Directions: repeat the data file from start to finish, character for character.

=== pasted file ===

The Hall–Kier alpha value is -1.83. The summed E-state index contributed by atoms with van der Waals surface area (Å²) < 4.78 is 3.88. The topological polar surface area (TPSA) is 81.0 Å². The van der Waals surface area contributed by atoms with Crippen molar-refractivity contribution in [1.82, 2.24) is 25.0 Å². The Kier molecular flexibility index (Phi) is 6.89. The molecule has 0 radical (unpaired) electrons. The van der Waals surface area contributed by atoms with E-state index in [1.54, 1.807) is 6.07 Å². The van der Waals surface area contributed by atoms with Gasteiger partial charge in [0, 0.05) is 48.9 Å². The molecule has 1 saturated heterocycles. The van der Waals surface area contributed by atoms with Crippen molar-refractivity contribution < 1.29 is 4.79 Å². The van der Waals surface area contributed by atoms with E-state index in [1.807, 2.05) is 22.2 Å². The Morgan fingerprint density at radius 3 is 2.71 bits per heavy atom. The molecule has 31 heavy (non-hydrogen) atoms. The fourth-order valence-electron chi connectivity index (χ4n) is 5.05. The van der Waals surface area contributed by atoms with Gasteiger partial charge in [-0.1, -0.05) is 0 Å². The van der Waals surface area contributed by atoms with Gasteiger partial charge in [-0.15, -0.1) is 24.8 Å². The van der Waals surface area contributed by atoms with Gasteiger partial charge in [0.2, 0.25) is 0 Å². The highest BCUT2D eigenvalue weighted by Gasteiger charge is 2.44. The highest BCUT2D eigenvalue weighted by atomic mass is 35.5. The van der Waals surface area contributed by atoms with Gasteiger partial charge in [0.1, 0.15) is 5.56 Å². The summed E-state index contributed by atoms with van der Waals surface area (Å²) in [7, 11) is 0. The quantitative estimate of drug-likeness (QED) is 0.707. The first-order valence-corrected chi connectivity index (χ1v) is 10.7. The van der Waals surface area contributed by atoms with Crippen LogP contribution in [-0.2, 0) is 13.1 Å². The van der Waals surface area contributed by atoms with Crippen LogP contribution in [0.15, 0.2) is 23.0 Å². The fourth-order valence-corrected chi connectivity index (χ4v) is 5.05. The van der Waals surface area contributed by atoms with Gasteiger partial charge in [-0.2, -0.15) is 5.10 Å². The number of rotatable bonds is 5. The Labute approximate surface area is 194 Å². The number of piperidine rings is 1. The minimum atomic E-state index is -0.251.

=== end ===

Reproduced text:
The Hall–Kier alpha value is -1.83. The summed E-state index contributed by atoms with van der Waals surface area (Å²) < 4.78 is 3.88. The topological polar surface area (TPSA) is 81.0 Å². The van der Waals surface area contributed by atoms with Crippen molar-refractivity contribution in [1.82, 2.24) is 25.0 Å². The Kier molecular flexibility index (Phi) is 6.89. The molecule has 0 radical (unpaired) electrons. The van der Waals surface area contributed by atoms with E-state index in [1.54, 1.807) is 6.07 Å². The van der Waals surface area contributed by atoms with Gasteiger partial charge in [0, 0.05) is 48.9 Å². The molecule has 1 saturated heterocycles. The van der Waals surface area contributed by atoms with Crippen molar-refractivity contribution < 1.29 is 4.79 Å². The van der Waals surface area contributed by atoms with E-state index in [1.807, 2.05) is 22.2 Å². The Morgan fingerprint density at radius 3 is 2.71 bits per heavy atom. The molecule has 31 heavy (non-hydrogen) atoms. The fourth-order valence-electron chi connectivity index (χ4n) is 5.05. The van der Waals surface area contributed by atoms with Gasteiger partial charge in [-0.1, -0.05) is 0 Å². The van der Waals surface area contributed by atoms with Gasteiger partial charge in [-0.15, -0.1) is 24.8 Å². The van der Waals surface area contributed by atoms with Gasteiger partial charge in [0.2, 0.25) is 0 Å². The highest BCUT2D eigenvalue weighted by Gasteiger charge is 2.44. The highest BCUT2D eigenvalue weighted by atomic mass is 35.5. The van der Waals surface area contributed by atoms with Gasteiger partial charge in [0.1, 0.15) is 5.56 Å². The summed E-state index contributed by atoms with van der Waals surface area (Å²) in [7, 11) is 0. The quantitative estimate of drug-likeness (QED) is 0.707. The first-order valence-corrected chi connectivity index (χ1v) is 10.7. The van der Waals surface area contributed by atoms with Crippen LogP contribution in [-0.2, 0) is 13.1 Å². The van der Waals surface area contributed by atoms with Crippen LogP contribution in [0.15, 0.2) is 23.0 Å². The fourth-order valence-corrected chi connectivity index (χ4v) is 5.05. The van der Waals surface area contributed by atoms with Gasteiger partial charge in [-0.2, -0.15) is 5.10 Å². The number of rotatable bonds is 5. The Labute approximate surface area is 194 Å². The number of piperidine rings is 1. The minimum atomic E-state index is -0.251.